Carbon catabolite repression correlates with the maintenance of near invariant molecular crowding in proliferating E. coli cells
1 Department of Pathology, University of Pittsburgh, School of Medicine, S701 Scaife Hall, 3550 Terrace Street, Pittsburgh, PA 15213, USA
2 Department of Radiation Oncology and Center for Systems Biology, Rutgers Cancer Institute of New Jersey, Rutgers, The State University of New Jersey, New Brunswick, NJ 08903, USA
3 Lane Center for Computational Biology, Carnegie Mellon University, Pittsburgh, PA 15217, USA
4 Machine Learning Department, Carnegie Mellon University, Pittsburgh, PA 15217, USA
BMC Systems Biology 2013, 7:138 doi:10.1186/1752-0509-7-138Published: 12 December 2013
Carbon catabolite repression (CCR) is critical for optimal bacterial growth, and in bacterial (and yeast) cells it leads to their selective consumption of a single substrate from a complex environment. However, the root cause(s) for the development of this regulatory mechanism is unknown. Previously, a flux balance model (FBAwMC) of Escherichia coli metabolism that takes into account the crowded intracellular milieu of the bacterial cell correctly predicted selective glucose uptake in a medium containing five different carbon sources, suggesting that CCR may be an adaptive mechanism that ensures optimal bacterial metabolic network activity for growth.
Here, we show that slowly growing E. coli cells do not display CCR in a mixed substrate culture and gradual activation of CCR correlates with an increasing rate of E. coli cell growth and proliferation. In contrast, CCR mutant cells do not achieve fast growth in mixed substrate culture, and display differences in their cell volume and density compared to wild-type cells. Analyses of transcriptome data from wt E. coli cells indicate the expected regulation of substrate uptake and metabolic pathway utilization upon growth rate change. We also find that forced transient increase of intracellular crowding or transient perturbation of CCR delay cell growth, the latter leading to associated cell density-and volume alterations.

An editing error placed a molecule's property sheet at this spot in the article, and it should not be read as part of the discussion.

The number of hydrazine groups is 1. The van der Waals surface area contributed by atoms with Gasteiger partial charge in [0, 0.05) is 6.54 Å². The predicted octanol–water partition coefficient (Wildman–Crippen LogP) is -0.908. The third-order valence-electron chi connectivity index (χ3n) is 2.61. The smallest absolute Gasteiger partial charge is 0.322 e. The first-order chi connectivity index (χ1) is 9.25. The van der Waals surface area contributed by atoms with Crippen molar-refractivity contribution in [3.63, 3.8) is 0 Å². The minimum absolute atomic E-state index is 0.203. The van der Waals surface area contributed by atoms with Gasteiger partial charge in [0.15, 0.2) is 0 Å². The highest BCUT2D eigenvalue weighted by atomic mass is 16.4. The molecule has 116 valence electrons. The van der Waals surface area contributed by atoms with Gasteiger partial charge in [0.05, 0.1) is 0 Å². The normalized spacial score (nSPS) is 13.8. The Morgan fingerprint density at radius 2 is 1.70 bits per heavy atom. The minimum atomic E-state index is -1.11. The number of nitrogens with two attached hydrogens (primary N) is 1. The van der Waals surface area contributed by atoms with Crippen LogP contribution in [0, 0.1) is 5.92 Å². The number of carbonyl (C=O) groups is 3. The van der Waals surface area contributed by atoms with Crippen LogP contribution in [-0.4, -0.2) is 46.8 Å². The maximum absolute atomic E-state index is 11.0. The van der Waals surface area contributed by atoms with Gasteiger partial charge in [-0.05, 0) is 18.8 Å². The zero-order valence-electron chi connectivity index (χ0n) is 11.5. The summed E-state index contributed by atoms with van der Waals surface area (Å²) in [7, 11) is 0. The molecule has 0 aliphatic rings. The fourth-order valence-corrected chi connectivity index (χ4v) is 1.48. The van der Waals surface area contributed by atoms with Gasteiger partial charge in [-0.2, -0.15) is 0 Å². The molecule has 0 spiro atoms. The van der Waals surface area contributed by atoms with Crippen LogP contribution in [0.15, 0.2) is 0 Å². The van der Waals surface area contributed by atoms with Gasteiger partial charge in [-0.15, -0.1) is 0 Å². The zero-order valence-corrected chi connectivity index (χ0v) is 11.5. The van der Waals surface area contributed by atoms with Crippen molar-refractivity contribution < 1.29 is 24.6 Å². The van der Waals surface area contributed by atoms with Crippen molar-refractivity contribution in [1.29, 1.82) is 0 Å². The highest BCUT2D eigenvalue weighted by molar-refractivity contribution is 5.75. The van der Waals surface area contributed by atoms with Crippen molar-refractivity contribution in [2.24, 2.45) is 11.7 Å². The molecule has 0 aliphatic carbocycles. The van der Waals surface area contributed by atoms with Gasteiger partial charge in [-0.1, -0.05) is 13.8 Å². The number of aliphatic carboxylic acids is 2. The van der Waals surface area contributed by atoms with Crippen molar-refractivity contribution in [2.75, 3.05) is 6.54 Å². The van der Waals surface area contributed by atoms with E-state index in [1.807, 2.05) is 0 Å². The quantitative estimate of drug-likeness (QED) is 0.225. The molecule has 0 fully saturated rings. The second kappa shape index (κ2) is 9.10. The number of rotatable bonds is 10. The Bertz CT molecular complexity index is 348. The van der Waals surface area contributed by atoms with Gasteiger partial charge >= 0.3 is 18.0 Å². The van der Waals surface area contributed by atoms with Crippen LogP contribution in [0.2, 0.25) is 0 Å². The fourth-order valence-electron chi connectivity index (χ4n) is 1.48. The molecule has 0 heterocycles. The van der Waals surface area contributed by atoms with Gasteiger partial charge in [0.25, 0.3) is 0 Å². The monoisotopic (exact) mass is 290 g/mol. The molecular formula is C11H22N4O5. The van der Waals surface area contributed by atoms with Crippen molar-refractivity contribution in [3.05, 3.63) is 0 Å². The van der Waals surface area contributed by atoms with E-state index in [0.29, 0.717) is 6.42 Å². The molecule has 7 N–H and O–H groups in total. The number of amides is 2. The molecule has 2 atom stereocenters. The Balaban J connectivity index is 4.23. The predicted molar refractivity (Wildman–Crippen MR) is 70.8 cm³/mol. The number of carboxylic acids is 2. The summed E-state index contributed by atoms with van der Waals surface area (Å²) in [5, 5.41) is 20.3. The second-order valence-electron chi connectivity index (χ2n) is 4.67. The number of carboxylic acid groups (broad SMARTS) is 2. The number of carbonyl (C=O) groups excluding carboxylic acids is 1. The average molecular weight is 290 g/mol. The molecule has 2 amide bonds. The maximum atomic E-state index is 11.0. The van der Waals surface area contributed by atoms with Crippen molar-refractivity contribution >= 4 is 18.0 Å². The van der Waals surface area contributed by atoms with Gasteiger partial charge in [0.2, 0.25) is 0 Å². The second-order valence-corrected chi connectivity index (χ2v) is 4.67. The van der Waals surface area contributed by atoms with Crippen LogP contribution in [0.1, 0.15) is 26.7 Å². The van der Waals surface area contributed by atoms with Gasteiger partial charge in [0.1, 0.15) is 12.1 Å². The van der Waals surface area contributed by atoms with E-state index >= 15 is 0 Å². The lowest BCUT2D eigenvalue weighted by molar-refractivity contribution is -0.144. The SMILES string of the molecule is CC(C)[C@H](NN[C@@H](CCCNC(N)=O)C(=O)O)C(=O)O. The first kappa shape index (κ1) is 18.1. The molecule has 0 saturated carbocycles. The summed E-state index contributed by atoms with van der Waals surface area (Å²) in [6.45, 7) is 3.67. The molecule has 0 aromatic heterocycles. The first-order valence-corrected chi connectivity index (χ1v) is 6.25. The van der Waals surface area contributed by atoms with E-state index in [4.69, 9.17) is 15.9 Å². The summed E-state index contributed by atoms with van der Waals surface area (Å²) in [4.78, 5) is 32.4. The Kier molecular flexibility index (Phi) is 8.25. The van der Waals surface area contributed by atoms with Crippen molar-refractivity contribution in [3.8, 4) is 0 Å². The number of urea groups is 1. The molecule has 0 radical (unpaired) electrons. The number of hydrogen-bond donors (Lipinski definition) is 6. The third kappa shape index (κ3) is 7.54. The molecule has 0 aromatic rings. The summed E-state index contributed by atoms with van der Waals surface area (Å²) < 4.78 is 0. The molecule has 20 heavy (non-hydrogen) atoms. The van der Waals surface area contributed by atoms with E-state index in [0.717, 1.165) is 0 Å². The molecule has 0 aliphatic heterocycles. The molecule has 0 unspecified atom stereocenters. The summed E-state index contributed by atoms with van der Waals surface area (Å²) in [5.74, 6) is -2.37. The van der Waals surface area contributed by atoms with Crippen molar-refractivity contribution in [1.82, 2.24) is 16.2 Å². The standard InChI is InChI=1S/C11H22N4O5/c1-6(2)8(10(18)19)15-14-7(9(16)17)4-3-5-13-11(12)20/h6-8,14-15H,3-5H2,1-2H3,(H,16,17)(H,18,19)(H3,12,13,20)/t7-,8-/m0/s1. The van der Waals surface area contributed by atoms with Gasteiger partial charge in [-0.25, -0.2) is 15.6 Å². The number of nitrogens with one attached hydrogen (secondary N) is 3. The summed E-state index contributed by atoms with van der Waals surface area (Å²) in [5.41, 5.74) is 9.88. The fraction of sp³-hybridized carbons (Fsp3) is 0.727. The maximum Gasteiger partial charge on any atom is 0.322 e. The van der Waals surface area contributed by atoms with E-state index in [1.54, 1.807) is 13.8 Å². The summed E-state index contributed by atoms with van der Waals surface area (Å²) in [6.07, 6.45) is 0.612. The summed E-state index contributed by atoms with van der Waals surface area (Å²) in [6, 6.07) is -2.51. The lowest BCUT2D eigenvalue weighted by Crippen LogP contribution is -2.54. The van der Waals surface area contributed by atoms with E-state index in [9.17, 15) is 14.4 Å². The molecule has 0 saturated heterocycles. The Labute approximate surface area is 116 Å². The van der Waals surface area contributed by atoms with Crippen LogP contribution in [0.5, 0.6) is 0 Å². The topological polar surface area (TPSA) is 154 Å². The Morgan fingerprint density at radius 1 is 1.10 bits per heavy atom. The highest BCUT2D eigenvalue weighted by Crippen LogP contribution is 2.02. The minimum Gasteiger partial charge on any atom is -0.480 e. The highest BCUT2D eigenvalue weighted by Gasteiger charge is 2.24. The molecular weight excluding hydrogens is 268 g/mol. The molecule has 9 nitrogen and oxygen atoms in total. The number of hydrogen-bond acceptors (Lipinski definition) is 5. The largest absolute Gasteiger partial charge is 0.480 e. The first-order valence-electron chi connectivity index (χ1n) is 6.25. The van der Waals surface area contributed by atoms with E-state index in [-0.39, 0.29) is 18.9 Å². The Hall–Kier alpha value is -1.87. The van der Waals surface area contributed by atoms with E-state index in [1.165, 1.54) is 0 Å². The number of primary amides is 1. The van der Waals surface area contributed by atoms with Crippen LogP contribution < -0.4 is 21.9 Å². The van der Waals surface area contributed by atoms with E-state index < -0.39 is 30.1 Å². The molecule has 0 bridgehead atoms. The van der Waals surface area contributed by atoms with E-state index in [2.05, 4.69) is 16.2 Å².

CCR is activated at an increased bacterial cell growth rate when it is required for optimal cell growth while intracellular macromolecular density is maintained within a narrow physiological range. In addition to CCR, there are likely to be other regulatory mechanisms of cell metabolism that have evolved to ensure optimal cell growth in the context of the fundamental biophysical constraint imposed by intracellular molecular crowding.